The year is 1893. The British Empire controls a wide expanse of India, it's said thru the use of judicious protection racketeering. This is a time when the Englishmen have no qualms in calling the natives "darkies" or "slaves" and ruling them with an iron fist. The desert farming village of Champaner, which lies under the uneasy "guardianship" of Captain Russell's cantonment, has been suffering thru an interminable drought, as "parched eyes scan the sky" in hopes of rain. Despair sinks even deeper for the villagers when Captain Russell (Paul Blackthorne) callously states that, despite the ongoing drought, double lagaan (tax paid out with a portion of the farmer's harvest) would now be required.
But a run-in with the fiery and idealistic villager Bhuvan (Aamir Khan), who makes a dismissive comment about the sport of cricket, influences Russell to capriciously offer a wager: the villagers vs. the British soldiers in a cricket match, with the tax being tripled for the entire province should the Brits win against three years of tax exemption for the province should the villagers prove victorious. Against the counsel of his fellow villagers, Bhuvan takes on the bet. However, contrary to Bhuvan's assertion that cricket was similar to the Indian game of "Gilli-Danda," this British pastime is altogether something new. Now, the men of Champaner have three months to not only prepare for the game of their lives, but to also learn the rules of the sport.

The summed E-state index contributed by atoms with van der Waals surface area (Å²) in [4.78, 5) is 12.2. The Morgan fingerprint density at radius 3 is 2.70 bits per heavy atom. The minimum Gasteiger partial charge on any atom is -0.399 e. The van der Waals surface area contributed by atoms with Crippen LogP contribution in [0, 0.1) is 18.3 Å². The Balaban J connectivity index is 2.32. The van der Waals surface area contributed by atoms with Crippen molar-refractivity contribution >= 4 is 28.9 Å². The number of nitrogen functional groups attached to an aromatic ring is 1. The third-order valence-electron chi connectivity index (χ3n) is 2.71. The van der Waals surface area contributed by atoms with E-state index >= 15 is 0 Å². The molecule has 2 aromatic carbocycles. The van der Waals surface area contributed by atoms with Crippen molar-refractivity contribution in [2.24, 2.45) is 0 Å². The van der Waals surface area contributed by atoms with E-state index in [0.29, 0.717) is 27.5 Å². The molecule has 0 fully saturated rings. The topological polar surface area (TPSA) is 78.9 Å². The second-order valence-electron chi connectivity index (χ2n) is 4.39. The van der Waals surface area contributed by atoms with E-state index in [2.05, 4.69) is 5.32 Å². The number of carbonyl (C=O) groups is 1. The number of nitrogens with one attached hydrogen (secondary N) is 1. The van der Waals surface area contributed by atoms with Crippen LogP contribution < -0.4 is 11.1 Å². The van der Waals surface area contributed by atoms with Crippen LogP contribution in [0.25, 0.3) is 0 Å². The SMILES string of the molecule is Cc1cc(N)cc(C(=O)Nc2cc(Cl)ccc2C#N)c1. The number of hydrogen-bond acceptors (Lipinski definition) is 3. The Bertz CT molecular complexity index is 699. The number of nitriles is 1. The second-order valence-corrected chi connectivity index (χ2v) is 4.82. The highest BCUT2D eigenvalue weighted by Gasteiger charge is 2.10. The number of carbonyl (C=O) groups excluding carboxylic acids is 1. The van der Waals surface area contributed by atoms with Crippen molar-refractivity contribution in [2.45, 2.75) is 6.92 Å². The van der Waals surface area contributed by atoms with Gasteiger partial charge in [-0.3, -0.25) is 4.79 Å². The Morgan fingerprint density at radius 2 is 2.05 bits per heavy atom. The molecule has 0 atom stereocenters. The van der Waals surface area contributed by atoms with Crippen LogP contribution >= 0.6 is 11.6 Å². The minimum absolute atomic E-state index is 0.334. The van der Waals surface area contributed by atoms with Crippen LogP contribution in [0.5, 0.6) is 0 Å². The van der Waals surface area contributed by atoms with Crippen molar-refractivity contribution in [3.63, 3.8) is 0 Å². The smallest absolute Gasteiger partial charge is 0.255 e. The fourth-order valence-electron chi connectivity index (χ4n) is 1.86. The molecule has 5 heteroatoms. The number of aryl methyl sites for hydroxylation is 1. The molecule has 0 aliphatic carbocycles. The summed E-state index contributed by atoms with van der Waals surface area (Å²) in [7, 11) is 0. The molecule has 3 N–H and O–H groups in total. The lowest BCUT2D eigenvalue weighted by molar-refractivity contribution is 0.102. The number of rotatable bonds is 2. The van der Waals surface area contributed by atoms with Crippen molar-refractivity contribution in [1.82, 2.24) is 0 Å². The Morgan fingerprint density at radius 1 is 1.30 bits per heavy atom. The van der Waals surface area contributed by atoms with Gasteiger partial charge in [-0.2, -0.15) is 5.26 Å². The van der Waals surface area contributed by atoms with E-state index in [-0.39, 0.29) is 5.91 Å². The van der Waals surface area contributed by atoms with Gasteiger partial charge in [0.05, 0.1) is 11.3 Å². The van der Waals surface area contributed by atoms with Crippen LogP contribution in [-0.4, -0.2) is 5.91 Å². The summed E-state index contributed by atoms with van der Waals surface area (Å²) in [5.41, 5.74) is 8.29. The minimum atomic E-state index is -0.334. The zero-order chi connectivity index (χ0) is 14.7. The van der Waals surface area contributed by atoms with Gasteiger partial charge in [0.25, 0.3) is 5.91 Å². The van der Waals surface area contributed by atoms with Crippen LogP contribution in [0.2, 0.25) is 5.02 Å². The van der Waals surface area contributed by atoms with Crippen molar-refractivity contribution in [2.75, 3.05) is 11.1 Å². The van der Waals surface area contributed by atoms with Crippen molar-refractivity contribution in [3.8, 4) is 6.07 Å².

Thanks to Aishwarya Rai, I've been watching Indian cinema for over a year now, and I can say, with good conviction, that LAGAAN is Indian cinema at its finest and most vibrant. Writer/Director Ashutosh Gowariker expertly helms this film and, by weaving an epic storyline with sweeping cinematography and honest acting performances, ends up with a gripping and exciting but still very human drama. Certainly, it's more polished and technically sound than most Bollywood ventures. The protagonists are likable and immensely sympathetic. Actor and producer Aamir Khan comprehends the value of a charismatic leading man and, as the indomitable Bhuvan, he towers over the other characters. On the opposite end of the spectrum, Paul Blackthorne's Captain Russell, the egotistical scoundrel of the film, can only be described by dusting off an old fashioned term, which is "dastardly." In his villainous, one-note tendencies, Russell might as well have twirled his mustache. He's a fun guy to root against. Meanwhile, top supporting actor honors go to the intense-eyed Rajesh Vivek and Yashpal Sharma as, respectively, the brash and half-loony fortune teller Guran (who growls out my favorite insult: "You tea drinkers! Fleabags! Bootwearers!") and the traitorous Lakha.